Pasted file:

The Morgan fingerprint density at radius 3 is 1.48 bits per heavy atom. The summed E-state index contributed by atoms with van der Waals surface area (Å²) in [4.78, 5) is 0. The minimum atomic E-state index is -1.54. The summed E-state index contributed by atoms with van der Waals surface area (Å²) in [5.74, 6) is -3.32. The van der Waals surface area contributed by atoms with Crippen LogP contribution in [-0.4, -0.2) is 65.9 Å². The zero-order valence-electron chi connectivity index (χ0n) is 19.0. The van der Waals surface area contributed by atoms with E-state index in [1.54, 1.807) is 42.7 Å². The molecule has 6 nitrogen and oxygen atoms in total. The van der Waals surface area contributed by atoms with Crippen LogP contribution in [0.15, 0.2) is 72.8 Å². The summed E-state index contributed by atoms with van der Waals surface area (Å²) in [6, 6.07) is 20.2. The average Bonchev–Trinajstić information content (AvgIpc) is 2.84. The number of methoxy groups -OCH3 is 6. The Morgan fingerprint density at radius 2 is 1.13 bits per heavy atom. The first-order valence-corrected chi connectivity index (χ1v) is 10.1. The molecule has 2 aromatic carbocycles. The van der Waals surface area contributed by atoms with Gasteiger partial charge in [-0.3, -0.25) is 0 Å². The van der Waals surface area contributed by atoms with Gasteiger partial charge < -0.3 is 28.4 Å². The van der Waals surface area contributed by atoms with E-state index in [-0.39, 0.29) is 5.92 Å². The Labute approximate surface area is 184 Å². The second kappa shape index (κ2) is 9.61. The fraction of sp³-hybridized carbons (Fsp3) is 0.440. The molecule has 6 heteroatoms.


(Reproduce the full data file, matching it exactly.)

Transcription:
The Morgan fingerprint density at radius 3 is 1.48 bits per heavy atom. The summed E-state index contributed by atoms with van der Waals surface area (Å²) in [4.78, 5) is 0. The minimum atomic E-state index is -1.54. The summed E-state index contributed by atoms with van der Waals surface area (Å²) in [5.74, 6) is -3.32. The van der Waals surface area contributed by atoms with Crippen LogP contribution in [-0.4, -0.2) is 65.9 Å². The zero-order valence-electron chi connectivity index (χ0n) is 19.0. The van der Waals surface area contributed by atoms with E-state index in [1.54, 1.807) is 42.7 Å². The molecule has 6 nitrogen and oxygen atoms in total. The van der Waals surface area contributed by atoms with Crippen LogP contribution in [0.15, 0.2) is 72.8 Å². The summed E-state index contributed by atoms with van der Waals surface area (Å²) in [6, 6.07) is 20.2. The average Bonchev–Trinajstić information content (AvgIpc) is 2.84. The number of methoxy groups -OCH3 is 6. The Morgan fingerprint density at radius 2 is 1.13 bits per heavy atom. The first-order valence-corrected chi connectivity index (χ1v) is 10.1. The molecule has 2 aromatic carbocycles. The van der Waals surface area contributed by atoms with Gasteiger partial charge in [-0.3, -0.25) is 0 Å². The van der Waals surface area contributed by atoms with Gasteiger partial charge < -0.3 is 28.4 Å². The van der Waals surface area contributed by atoms with E-state index in [-0.39, 0.29) is 5.92 Å². The Labute approximate surface area is 184 Å². The second kappa shape index (κ2) is 9.61. The fraction of sp³-hybridized carbons (Fsp3) is 0.440. The molecule has 6 heteroatoms.